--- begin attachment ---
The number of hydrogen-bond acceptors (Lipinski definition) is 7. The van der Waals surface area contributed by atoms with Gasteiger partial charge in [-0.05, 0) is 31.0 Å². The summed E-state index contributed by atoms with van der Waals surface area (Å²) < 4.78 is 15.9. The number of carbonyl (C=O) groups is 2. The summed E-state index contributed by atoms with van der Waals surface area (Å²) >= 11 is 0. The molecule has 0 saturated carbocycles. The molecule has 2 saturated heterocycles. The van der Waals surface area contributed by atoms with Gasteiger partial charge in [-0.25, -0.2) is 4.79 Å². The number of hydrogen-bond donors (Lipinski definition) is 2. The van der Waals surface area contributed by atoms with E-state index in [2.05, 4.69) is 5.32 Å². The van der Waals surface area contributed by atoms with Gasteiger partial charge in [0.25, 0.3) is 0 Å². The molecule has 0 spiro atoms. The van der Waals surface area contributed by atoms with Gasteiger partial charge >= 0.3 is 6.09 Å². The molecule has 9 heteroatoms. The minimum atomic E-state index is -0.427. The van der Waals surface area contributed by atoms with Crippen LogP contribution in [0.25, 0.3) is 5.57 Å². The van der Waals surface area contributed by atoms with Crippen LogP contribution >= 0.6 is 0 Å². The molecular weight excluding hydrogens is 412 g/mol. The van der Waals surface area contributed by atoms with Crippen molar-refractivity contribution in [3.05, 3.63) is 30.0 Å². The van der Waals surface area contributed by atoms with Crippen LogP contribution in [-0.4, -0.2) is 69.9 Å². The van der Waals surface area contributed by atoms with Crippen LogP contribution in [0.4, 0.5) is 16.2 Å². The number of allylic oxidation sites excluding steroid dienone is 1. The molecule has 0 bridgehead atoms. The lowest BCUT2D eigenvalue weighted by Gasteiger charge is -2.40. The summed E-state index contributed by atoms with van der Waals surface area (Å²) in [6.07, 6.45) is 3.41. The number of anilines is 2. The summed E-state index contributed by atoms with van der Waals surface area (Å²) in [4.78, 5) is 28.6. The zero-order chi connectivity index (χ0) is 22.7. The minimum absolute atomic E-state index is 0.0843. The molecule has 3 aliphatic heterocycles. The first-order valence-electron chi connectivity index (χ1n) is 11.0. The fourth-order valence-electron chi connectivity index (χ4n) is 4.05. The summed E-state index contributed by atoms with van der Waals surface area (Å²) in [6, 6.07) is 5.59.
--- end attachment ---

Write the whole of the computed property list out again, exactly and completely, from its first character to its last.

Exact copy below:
The number of hydrogen-bond acceptors (Lipinski definition) is 7. The van der Waals surface area contributed by atoms with Gasteiger partial charge in [-0.05, 0) is 31.0 Å². The summed E-state index contributed by atoms with van der Waals surface area (Å²) < 4.78 is 15.9. The number of carbonyl (C=O) groups is 2. The summed E-state index contributed by atoms with van der Waals surface area (Å²) >= 11 is 0. The molecule has 0 saturated carbocycles. The molecule has 2 saturated heterocycles. The van der Waals surface area contributed by atoms with Gasteiger partial charge in [-0.25, -0.2) is 4.79 Å². The number of hydrogen-bond donors (Lipinski definition) is 2. The van der Waals surface area contributed by atoms with E-state index in [2.05, 4.69) is 5.32 Å². The van der Waals surface area contributed by atoms with Gasteiger partial charge in [0.25, 0.3) is 0 Å². The molecule has 0 spiro atoms. The van der Waals surface area contributed by atoms with Gasteiger partial charge >= 0.3 is 6.09 Å². The molecule has 9 heteroatoms. The minimum atomic E-state index is -0.427. The van der Waals surface area contributed by atoms with Crippen LogP contribution in [0.25, 0.3) is 5.57 Å². The van der Waals surface area contributed by atoms with Crippen LogP contribution >= 0.6 is 0 Å². The molecular weight excluding hydrogens is 412 g/mol. The van der Waals surface area contributed by atoms with Crippen molar-refractivity contribution in [3.05, 3.63) is 30.0 Å². The van der Waals surface area contributed by atoms with Crippen LogP contribution in [-0.4, -0.2) is 69.9 Å². The van der Waals surface area contributed by atoms with Crippen LogP contribution in [0.4, 0.5) is 16.2 Å². The number of allylic oxidation sites excluding steroid dienone is 1. The molecule has 0 bridgehead atoms. The lowest BCUT2D eigenvalue weighted by Gasteiger charge is -2.40. The summed E-state index contributed by atoms with van der Waals surface area (Å²) in [6.07, 6.45) is 3.41. The number of anilines is 2. The summed E-state index contributed by atoms with van der Waals surface area (Å²) in [4.78, 5) is 28.6. The zero-order chi connectivity index (χ0) is 22.7. The minimum absolute atomic E-state index is 0.0843. The molecule has 3 aliphatic heterocycles. The first-order valence-electron chi connectivity index (χ1n) is 11.0. The fourth-order valence-electron chi connectivity index (χ4n) is 4.05. The summed E-state index contributed by atoms with van der Waals surface area (Å²) in [6, 6.07) is 5.59.